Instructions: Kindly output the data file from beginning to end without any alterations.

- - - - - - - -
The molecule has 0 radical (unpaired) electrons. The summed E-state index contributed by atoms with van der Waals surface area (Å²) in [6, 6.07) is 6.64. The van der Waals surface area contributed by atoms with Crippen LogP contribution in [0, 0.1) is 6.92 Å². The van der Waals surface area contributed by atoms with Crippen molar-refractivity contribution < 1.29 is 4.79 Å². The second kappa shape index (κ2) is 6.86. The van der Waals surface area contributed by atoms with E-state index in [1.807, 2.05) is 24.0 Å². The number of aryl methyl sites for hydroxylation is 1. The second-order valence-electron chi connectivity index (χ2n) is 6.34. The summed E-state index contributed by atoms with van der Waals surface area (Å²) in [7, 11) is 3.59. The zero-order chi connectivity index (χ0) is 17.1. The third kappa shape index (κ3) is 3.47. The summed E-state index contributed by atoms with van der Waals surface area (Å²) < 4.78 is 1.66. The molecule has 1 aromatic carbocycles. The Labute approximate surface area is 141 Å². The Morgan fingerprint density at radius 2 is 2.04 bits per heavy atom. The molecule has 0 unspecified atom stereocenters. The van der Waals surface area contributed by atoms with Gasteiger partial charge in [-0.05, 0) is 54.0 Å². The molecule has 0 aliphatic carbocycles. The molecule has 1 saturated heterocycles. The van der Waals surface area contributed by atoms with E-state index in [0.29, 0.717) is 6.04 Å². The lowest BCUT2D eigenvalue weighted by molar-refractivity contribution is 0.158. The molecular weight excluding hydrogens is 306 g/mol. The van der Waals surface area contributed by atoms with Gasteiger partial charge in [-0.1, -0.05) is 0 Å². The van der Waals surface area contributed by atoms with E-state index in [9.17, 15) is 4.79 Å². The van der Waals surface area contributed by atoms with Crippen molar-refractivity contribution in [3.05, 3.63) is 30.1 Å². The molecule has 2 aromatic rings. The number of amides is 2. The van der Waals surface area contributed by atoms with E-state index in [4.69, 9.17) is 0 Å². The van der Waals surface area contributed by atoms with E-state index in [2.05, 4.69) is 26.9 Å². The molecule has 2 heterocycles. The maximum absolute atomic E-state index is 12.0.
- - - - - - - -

The molecule has 0 radical (unpaired) electrons. The summed E-state index contributed by atoms with van der Waals surface area (Å²) in [6, 6.07) is 6.64. The van der Waals surface area contributed by atoms with Crippen LogP contribution in [0, 0.1) is 6.92 Å². The van der Waals surface area contributed by atoms with Crippen molar-refractivity contribution < 1.29 is 4.79 Å². The second kappa shape index (κ2) is 6.86. The van der Waals surface area contributed by atoms with E-state index in [1.807, 2.05) is 24.0 Å². The number of aryl methyl sites for hydroxylation is 1. The second-order valence-electron chi connectivity index (χ2n) is 6.34. The summed E-state index contributed by atoms with van der Waals surface area (Å²) in [7, 11) is 3.59. The zero-order chi connectivity index (χ0) is 17.1. The third kappa shape index (κ3) is 3.47. The summed E-state index contributed by atoms with van der Waals surface area (Å²) < 4.78 is 1.66. The molecule has 1 aromatic carbocycles. The Labute approximate surface area is 141 Å². The Morgan fingerprint density at radius 2 is 2.04 bits per heavy atom. The molecule has 0 unspecified atom stereocenters. The van der Waals surface area contributed by atoms with Gasteiger partial charge in [-0.05, 0) is 54.0 Å². The molecule has 0 aliphatic carbocycles. The molecule has 1 saturated heterocycles. The van der Waals surface area contributed by atoms with E-state index in [0.29, 0.717) is 6.04 Å². The lowest BCUT2D eigenvalue weighted by molar-refractivity contribution is 0.158. The molecular weight excluding hydrogens is 306 g/mol. The van der Waals surface area contributed by atoms with Gasteiger partial charge in [-0.1, -0.05) is 0 Å². The van der Waals surface area contributed by atoms with E-state index in [9.17, 15) is 4.79 Å². The van der Waals surface area contributed by atoms with Crippen molar-refractivity contribution in [3.05, 3.63) is 30.1 Å². The molecule has 2 aromatic rings. The number of amides is 2. The van der Waals surface area contributed by atoms with E-state index in [4.69, 9.17) is 0 Å². The van der Waals surface area contributed by atoms with E-state index in [2.05, 4.69) is 26.9 Å². The molecule has 2 heterocycles. The maximum absolute atomic E-state index is 12.0.